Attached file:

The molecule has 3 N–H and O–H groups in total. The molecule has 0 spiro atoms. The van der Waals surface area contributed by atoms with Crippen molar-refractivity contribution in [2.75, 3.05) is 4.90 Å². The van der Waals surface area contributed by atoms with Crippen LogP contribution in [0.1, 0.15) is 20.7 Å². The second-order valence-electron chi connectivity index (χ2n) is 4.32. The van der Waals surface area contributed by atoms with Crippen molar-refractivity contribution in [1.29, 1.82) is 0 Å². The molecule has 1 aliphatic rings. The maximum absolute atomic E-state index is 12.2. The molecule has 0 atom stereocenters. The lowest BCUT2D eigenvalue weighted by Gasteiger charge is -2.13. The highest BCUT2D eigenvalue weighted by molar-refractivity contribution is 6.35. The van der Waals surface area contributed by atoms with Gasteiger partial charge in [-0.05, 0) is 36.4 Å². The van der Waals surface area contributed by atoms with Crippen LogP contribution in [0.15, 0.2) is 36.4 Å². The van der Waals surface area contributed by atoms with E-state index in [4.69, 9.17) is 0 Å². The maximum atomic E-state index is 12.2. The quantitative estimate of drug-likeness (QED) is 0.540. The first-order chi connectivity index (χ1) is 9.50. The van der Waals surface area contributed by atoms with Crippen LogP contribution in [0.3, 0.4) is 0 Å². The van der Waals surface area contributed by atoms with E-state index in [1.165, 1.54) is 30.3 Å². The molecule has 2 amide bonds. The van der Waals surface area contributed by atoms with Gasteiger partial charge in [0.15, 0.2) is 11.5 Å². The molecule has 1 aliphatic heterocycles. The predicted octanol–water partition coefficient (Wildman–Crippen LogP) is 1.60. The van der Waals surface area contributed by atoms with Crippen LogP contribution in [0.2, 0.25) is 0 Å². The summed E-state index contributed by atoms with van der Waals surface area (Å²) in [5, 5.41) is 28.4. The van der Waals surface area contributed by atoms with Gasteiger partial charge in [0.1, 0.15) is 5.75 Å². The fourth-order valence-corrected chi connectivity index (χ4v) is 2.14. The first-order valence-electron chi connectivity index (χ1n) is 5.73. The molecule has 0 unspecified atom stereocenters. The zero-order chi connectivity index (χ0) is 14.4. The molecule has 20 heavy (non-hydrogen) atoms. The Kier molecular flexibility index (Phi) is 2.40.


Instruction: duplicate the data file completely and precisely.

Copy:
The molecule has 3 N–H and O–H groups in total. The molecule has 0 spiro atoms. The van der Waals surface area contributed by atoms with Crippen molar-refractivity contribution in [2.75, 3.05) is 4.90 Å². The van der Waals surface area contributed by atoms with Crippen LogP contribution in [0.1, 0.15) is 20.7 Å². The second-order valence-electron chi connectivity index (χ2n) is 4.32. The van der Waals surface area contributed by atoms with Crippen molar-refractivity contribution in [1.29, 1.82) is 0 Å². The molecule has 1 aliphatic rings. The maximum absolute atomic E-state index is 12.2. The molecule has 0 atom stereocenters. The lowest BCUT2D eigenvalue weighted by Gasteiger charge is -2.13. The highest BCUT2D eigenvalue weighted by molar-refractivity contribution is 6.35. The van der Waals surface area contributed by atoms with Gasteiger partial charge in [-0.05, 0) is 36.4 Å². The van der Waals surface area contributed by atoms with Crippen LogP contribution in [0.15, 0.2) is 36.4 Å². The van der Waals surface area contributed by atoms with E-state index in [4.69, 9.17) is 0 Å². The maximum atomic E-state index is 12.2. The quantitative estimate of drug-likeness (QED) is 0.540. The first-order chi connectivity index (χ1) is 9.50. The van der Waals surface area contributed by atoms with Crippen LogP contribution in [0.3, 0.4) is 0 Å². The van der Waals surface area contributed by atoms with E-state index in [1.165, 1.54) is 30.3 Å². The molecule has 2 amide bonds. The van der Waals surface area contributed by atoms with Gasteiger partial charge in [0.15, 0.2) is 11.5 Å². The molecule has 1 aliphatic heterocycles. The predicted octanol–water partition coefficient (Wildman–Crippen LogP) is 1.60. The van der Waals surface area contributed by atoms with Crippen LogP contribution in [0.2, 0.25) is 0 Å². The summed E-state index contributed by atoms with van der Waals surface area (Å²) in [5, 5.41) is 28.4. The van der Waals surface area contributed by atoms with Gasteiger partial charge in [0.1, 0.15) is 5.75 Å². The fourth-order valence-corrected chi connectivity index (χ4v) is 2.14. The first-order valence-electron chi connectivity index (χ1n) is 5.73. The molecule has 0 unspecified atom stereocenters. The zero-order chi connectivity index (χ0) is 14.4. The molecule has 20 heavy (non-hydrogen) atoms. The Kier molecular flexibility index (Phi) is 2.40.